Rhys “Spider” Webb says his British hometown of Southend-on-sea “is pretty much a gray and miserable place which was once majestic in Queen Victoria’s reign. … where once stood grand bandstands and a Victorian promenade now stands rubble, where it’s all fallen down the hill. So there’s nothing to do there, basically.”
But Webb, 23, didn’t spend his teen years whining over the lack of local culture. Four years ago, the obsessive record collector created some culture of his own when he got together with some like-minded chums, took over a rickety old Edwardian hotel and rechristened it the Junk Club — a late-night hangout where the Spider spun “punk-inspired” platters from the past five decades.
“And by ‘punk,’ I mean garage,” Webb clarifies. “The idea was just to have a party and play our favorite records, in this dark, dingy basement. … We weren’t really expecting anyone to come, let alone for it to become as successfulas it was. But it not only blossomed into one of the best clubs in the country, but also a magnet, then a home, for creative young people and young bands.”
Bands like The Horrors, which the keyboard-playing impresario formed with four of his Junk comrades two years back. The groovy Goth-punk ghoulies make their S.F. debut at Popscene Tuesday.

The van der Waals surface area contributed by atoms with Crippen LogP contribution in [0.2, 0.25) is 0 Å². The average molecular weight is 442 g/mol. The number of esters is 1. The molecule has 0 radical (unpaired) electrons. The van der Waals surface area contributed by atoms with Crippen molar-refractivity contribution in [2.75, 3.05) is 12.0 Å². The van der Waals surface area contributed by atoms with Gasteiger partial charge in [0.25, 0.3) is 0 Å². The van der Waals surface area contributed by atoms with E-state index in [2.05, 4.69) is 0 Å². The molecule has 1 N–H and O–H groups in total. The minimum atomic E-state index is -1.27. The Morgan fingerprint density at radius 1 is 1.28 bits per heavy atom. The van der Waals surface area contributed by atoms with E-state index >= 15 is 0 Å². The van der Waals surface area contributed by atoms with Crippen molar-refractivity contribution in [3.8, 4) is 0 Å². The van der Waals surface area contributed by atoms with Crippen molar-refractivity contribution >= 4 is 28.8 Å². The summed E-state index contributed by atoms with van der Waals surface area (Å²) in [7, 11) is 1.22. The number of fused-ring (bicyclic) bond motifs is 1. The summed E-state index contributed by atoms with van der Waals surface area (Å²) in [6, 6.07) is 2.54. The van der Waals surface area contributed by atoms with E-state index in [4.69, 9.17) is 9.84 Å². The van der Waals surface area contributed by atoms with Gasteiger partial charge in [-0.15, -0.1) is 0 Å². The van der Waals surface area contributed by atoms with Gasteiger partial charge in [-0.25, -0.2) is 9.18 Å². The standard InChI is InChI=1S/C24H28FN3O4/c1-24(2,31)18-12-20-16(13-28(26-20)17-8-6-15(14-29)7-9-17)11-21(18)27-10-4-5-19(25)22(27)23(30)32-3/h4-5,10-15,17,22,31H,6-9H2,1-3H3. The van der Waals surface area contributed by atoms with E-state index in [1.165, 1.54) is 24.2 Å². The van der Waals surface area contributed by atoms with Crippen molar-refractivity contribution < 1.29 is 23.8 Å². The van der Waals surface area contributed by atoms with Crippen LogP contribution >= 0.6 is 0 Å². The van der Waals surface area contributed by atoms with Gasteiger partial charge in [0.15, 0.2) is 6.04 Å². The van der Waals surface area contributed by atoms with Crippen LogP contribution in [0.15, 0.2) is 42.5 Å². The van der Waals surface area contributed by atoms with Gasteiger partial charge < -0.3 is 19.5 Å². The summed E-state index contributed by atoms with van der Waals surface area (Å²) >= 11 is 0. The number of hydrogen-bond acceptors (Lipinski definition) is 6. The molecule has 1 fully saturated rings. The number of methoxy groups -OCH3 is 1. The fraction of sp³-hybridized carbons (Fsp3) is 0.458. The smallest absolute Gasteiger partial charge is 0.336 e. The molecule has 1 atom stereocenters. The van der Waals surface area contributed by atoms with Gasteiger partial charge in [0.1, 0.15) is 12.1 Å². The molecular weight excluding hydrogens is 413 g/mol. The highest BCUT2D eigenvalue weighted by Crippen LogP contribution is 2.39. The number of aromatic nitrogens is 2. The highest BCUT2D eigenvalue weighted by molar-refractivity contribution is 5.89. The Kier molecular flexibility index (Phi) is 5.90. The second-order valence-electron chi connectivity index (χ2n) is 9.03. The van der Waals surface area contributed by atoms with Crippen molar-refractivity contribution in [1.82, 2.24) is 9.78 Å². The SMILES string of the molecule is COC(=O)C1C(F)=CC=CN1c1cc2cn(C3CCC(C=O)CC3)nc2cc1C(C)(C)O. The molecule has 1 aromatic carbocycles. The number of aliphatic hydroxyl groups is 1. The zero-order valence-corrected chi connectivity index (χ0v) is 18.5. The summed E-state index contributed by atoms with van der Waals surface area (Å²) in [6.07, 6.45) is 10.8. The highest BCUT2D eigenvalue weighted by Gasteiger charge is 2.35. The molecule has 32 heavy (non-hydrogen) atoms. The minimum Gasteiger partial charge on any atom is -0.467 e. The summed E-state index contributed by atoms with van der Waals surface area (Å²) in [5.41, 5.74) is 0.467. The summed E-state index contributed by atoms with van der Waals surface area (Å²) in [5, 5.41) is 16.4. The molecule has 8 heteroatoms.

Looking like they just walked out of an Edward Gorey engraving, The Horrors came up with a cool logo (Webb’s buckled boot), a creepy sound and a spooky debut, “Strange House” on Stolen Transmission, with dirges like “Sheena Is a Parasite.”
But the Junk Club — now closed — was the strangest house of all. “I can’t believe we survived any of our nights there,” Webb shudders, recalling nights when the hotel regularly flooded three hours after opening. “And people who’d turned up in their finest attire would end up completely drenched from head to toe in this disgusting red liquid which had covered the floor; I think it had something to do with the brickwork in the basement and a leaking toilet, to be honest.”</p>
Webb likens his non-Junk Southend life to the Barbarians’ ’65 garage classic “Are You a Boy or Are You a Girl?” — baseball-cap-wearing lager louts didn’t get him or his androgynous Horrors. Luckily, the rest of England did.
The band soon wound up on the cover of NME, touted as leaders of a ‘Junk movement,’ which recently spawned several productions of “Junk — The Musical.” Renowned actress Samantha Morton even signed on for their “Sheena” video.
On their Web site, which sells switchblade combs, the Horrors have branded their music as “Psychotic Sounds for Freaks and Weirdos.”
It’s no joke, Webb says. “If it’s stripped to the bone, that’s what ‘Strange House’ is. But some bands, like us, are lucky enough to make those sounds for a wider audience, and it doesn’t happen too often. So we’re really enjoying the fact that we can potentially introduce new sounds or new inspirations to a whole new audience.”
Where: Popscene, 330 Ritch St., San Francisco
When: 9 p.m. Tuesday
Tickets: $10 to $12
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